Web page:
If Pence stays healthy and doesn’t see his skills decline dramatically, a 115 to 120 wRC+ over the next five seasons seems within the realm of possibility. That makes him a decent hitter, fitting in somewhere between the 2013 versions of Ben Zobrist and Andre Ethier. He’s more athletic than Ethier, providing more value both as a baserunner and a defender, but the total package still looks like it would project out to around +2 and +3 WAR per season, depending on health and playing time. He’ll probably be on the high side early and the low side late, so maybe you’d expect something along these lines:
2014: +3.5 WAR
2015: +3.0 WAR
2016: +2.5 WAR
2017: +2.0 WAR
2018: +1.5 WAR
Maybe you want to start him a little higher or a little lower, or be a little more aggressive with aging. These aren’t precise estimates, and an injury could throw this whole thing off the tracks at any time. But, something in this realm seems pretty reasonable, meaning that the Giants signed up for something like +12.5 WAR. If you hate Pence and thinks he’s going to age terribly, maybe you think it’s more like +10 WAR. If you love him and think he’s only getting better, maybe you push it to +15 WAR. Let’s go with +12.5 WAR for now.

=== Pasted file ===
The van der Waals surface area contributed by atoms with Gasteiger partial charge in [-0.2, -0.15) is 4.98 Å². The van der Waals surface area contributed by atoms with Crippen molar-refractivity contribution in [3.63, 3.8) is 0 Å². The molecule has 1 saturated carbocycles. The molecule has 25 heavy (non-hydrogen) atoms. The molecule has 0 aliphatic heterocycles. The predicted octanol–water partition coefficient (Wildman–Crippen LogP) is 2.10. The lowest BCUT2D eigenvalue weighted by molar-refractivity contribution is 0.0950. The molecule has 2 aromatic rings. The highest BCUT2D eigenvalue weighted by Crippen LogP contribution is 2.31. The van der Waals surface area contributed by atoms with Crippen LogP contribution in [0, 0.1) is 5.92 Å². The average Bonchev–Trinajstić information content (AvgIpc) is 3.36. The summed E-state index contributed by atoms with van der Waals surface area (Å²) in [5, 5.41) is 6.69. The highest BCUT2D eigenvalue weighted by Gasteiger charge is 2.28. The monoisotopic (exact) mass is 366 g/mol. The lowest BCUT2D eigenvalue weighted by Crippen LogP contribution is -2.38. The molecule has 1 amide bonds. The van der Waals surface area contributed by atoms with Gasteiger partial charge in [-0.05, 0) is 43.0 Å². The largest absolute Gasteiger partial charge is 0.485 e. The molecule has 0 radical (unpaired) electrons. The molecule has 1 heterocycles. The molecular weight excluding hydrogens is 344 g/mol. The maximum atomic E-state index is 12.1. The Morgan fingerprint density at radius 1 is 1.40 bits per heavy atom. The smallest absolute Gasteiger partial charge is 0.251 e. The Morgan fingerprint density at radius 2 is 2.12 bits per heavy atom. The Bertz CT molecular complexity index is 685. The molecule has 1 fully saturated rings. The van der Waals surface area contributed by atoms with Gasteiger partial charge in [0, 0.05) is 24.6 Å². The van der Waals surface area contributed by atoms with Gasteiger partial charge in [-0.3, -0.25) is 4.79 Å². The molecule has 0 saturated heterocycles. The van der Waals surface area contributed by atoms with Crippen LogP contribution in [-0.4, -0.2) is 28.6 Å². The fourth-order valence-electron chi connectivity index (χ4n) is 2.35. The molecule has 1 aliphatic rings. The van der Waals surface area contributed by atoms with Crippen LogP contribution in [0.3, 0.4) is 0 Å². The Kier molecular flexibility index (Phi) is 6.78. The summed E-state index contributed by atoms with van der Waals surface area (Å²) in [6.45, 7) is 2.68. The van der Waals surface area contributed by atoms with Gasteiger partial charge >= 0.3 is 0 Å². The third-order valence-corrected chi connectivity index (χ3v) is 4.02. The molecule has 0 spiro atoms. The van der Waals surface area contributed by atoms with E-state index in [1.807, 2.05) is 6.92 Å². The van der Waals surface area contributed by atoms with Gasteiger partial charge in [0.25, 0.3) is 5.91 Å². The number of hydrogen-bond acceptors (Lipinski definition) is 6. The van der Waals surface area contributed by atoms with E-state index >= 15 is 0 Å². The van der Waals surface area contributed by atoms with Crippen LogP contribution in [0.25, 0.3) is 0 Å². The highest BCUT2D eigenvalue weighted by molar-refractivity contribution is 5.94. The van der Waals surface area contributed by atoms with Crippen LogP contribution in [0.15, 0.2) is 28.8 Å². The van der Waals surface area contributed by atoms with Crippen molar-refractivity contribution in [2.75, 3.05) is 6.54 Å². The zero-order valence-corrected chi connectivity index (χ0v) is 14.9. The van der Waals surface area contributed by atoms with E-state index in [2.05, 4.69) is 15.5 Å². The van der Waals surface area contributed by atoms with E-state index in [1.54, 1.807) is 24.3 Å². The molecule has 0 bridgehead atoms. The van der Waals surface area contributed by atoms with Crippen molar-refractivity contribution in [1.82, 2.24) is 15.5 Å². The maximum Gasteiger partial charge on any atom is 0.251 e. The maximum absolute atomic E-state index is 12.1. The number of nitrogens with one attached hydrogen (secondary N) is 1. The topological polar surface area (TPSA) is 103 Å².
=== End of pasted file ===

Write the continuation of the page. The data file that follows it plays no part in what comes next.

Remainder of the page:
At $90 million in total, that’s a price $7.2 million per WAR, definitely higher than what we’ve seen teams pay in previous off-seasons. Even if you bump up the projected WAR to an optimistic +15 projection, this grades out to about $6 million per win, still above the norms of the last few winters. So, from that perspective, it’s not that difficult to call this deal an overpay. In terms of production and cost, Pence is unlikely to earn his salary for the entirety of the contract, unless inflation in free agency really takes off again.
But, after an analysis like this, the question often asked is “so what?” If you’re a Giants fan, should you really care that the team “overpaid” to keep a good player? It’s better for the fans to have a bunch of good overpaid players than a roster of terrible players and a huge profit margin for the owners, right? Who wouldn’t prefer to root for the Giants instead of the Marlins? After all, the Giants won two World Series titles with Barry Zito, probably the most overpaid player of the last decade. One overpaid free agent doesn’t cripple a franchise, clearly.
And it’s true. The Giants are better off, as a franchise, investing that $90 million into a $60-$70 million player like Hunter Pence than they are in turning that $90 million into a private plane for team ownership, or stuffing it under the pillows, or however else you want to imagine the money being used on something besides player acquisition. We’re not going to argue the point that a team is better off investing in talent than boosting their profits, at least from a winning baseball perspective.